The latest: We’re expecting! The due date is the middle of February. First ultrasound looks good. Robin’s pretty sick a lot of the time, but there’s only a month left in the first trimester, and we’re hoping the nausea settles down after the first trimester like it did with Alan. She’s a lot sicker this time, and thinks that maybe that means we have a girl. Hard to say, but we’ll find out!
Alan keeps growing. He’s at the just-shy-of-terrible-twos now and exerting his independence by means of tantrum. (Lord help you if you want to change his diaper, or if you leave the room without his permission.) We took him to the zoo for the first time last weekend, and he was far more interested in the carousel than the animals. Ah, well. He recently learned that he can stack his alphabet blocks into towers, which has been highly entertaining to watch. Still no speech yet except for going “nyaah” when he sees a cat (it’s his “meow”), but with any luck, he’ll at least figure out “Mommy” and “Daddy” soon. He certainly knows what we’re saying, and nods (and waves his arms) and shakes his head (and waves his arms) to indicate “yes” and “no.”
What’s new in Smile-land? Back in April, I started rewriting the interpreter in C. It was never going to be fast enough in C#, and I always knew a C or C++ port would be necessary. I rejected C++ after a few attempts (more thoughts on that below). So far — well, I have a garbage collector and a working String object and a bunch of unit tests and that’s about it for the last three months. I only get an hour here or there at best to work on it. But Ben recently challenged me to have a minimally-usable interpreter by Christmas, and that’s put a little more fire under my butt to do something about it.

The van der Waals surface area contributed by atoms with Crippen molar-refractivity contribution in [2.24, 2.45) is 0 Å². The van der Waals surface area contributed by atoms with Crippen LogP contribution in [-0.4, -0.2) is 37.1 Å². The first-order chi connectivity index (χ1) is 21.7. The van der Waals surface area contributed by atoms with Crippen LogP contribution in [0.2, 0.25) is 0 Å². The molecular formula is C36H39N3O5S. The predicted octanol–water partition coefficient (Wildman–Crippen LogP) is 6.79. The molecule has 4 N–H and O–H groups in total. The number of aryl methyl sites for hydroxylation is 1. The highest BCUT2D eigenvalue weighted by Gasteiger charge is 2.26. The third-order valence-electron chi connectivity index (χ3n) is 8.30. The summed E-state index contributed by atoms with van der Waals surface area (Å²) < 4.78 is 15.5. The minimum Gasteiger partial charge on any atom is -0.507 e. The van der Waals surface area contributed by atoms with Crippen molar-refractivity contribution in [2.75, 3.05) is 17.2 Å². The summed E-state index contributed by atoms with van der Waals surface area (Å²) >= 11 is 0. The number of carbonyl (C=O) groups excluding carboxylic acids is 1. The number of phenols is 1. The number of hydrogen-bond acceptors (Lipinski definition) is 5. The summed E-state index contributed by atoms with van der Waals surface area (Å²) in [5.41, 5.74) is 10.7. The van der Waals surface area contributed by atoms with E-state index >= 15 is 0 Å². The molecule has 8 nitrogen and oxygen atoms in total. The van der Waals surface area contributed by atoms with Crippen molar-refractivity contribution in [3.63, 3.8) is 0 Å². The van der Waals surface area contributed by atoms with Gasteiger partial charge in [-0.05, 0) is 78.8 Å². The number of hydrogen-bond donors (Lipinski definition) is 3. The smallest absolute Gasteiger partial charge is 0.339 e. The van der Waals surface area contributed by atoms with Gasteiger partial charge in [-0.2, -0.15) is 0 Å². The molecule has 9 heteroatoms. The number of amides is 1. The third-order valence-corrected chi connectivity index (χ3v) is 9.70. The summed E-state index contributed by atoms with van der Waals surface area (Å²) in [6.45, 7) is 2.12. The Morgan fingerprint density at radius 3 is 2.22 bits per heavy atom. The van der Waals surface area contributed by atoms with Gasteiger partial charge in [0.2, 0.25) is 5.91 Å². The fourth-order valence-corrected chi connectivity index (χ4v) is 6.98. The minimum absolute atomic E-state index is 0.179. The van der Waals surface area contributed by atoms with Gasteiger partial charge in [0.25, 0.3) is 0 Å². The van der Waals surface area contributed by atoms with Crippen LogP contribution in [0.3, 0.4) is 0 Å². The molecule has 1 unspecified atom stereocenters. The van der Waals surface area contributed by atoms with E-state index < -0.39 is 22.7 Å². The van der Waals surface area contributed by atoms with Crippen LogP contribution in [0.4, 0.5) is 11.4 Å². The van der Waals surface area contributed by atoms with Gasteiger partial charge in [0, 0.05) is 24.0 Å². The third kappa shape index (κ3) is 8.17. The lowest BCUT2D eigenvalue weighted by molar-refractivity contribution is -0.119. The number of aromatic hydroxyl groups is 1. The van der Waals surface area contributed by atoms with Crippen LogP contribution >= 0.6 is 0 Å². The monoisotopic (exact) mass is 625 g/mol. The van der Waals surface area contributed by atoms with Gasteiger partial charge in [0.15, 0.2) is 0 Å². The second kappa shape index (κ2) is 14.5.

I rejected C++ because C++ is C++.
I coded a heck of a lot of C++ over the years, and I know the language well (or at least the pre-C++11 versions of it). And at first I attempted to start in C++. But C++ just doesn’t lend itself well to good code: It solves all the wrong problems. You end up spending so much time writing code to correctly manage types that you never get anything useful done, and on top of that, you have to decide which C++ you’re going to code in: Just super-C? C-with-classes? Actually use virtual functions and inheritance? Gonna try to stay const-correct? And don’t forget those copy constructors and operator overloads! You know to use nullptr and typename and not NULL and class anymore, right? And what about templates? While you’re at it, template-metaprogramming can do amazing things at compile-time! After all, angle brackets are the new hotness, right!?
I originally started the new Smile code in C++, and found myself spending more time trying to answer how the C++ code would be structured and which parts of the language I would use than I did actually implementing anything. So I tossed it, and went to C. C has its limitations, to be sure, but it’s well-known, predictable, portable everywhere (I consider that very important), and very, very fast.